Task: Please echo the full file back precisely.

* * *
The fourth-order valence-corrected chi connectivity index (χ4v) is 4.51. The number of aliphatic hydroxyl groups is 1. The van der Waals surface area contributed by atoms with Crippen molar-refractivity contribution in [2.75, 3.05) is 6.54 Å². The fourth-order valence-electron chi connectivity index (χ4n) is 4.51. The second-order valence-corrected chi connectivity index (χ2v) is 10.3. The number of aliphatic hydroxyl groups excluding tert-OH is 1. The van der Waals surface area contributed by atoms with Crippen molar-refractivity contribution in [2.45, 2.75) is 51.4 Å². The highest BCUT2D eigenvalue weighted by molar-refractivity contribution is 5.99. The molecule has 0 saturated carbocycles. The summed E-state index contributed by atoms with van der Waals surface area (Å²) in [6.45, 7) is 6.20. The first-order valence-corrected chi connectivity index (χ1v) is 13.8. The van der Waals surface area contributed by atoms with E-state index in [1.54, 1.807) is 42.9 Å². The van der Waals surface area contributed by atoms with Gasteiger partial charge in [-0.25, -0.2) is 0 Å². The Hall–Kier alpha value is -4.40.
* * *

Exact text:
The fourth-order valence-corrected chi connectivity index (χ4v) is 4.51. The number of aliphatic hydroxyl groups is 1. The van der Waals surface area contributed by atoms with Crippen molar-refractivity contribution in [2.75, 3.05) is 6.54 Å². The fourth-order valence-electron chi connectivity index (χ4n) is 4.51. The second-order valence-corrected chi connectivity index (χ2v) is 10.3. The number of aliphatic hydroxyl groups excluding tert-OH is 1. The van der Waals surface area contributed by atoms with Crippen molar-refractivity contribution in [2.45, 2.75) is 51.4 Å². The highest BCUT2D eigenvalue weighted by molar-refractivity contribution is 5.99. The molecule has 0 saturated carbocycles. The summed E-state index contributed by atoms with van der Waals surface area (Å²) in [6.45, 7) is 6.20. The first-order valence-corrected chi connectivity index (χ1v) is 13.8. The van der Waals surface area contributed by atoms with E-state index in [1.54, 1.807) is 42.9 Å². The van der Waals surface area contributed by atoms with Gasteiger partial charge in [-0.25, -0.2) is 0 Å². The Hall–Kier alpha value is -4.40.